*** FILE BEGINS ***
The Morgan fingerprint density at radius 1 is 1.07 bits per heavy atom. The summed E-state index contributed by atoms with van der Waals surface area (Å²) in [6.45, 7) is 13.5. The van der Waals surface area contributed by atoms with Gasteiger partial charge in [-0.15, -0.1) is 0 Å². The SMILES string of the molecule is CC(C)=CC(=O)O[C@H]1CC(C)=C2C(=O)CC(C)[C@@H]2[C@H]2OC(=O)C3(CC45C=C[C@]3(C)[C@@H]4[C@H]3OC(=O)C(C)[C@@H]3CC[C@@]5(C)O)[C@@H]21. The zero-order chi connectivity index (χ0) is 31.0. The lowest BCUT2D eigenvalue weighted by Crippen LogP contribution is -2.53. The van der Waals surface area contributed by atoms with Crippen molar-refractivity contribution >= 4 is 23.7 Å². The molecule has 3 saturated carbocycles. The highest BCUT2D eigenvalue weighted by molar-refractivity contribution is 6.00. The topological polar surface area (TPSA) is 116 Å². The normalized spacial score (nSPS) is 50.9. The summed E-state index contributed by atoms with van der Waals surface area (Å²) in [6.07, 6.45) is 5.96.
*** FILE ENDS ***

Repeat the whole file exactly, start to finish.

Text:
The Morgan fingerprint density at radius 1 is 1.07 bits per heavy atom. The summed E-state index contributed by atoms with van der Waals surface area (Å²) in [6.45, 7) is 13.5. The van der Waals surface area contributed by atoms with Gasteiger partial charge in [-0.15, -0.1) is 0 Å². The SMILES string of the molecule is CC(C)=CC(=O)O[C@H]1CC(C)=C2C(=O)CC(C)[C@@H]2[C@H]2OC(=O)C3(CC45C=C[C@]3(C)[C@@H]4[C@H]3OC(=O)C(C)[C@@H]3CC[C@@]5(C)O)[C@@H]21. The zero-order chi connectivity index (χ0) is 31.0. The lowest BCUT2D eigenvalue weighted by Crippen LogP contribution is -2.53. The van der Waals surface area contributed by atoms with Crippen molar-refractivity contribution >= 4 is 23.7 Å². The molecule has 3 saturated carbocycles. The highest BCUT2D eigenvalue weighted by molar-refractivity contribution is 6.00. The topological polar surface area (TPSA) is 116 Å². The normalized spacial score (nSPS) is 50.9. The summed E-state index contributed by atoms with van der Waals surface area (Å²) in [6.07, 6.45) is 5.96.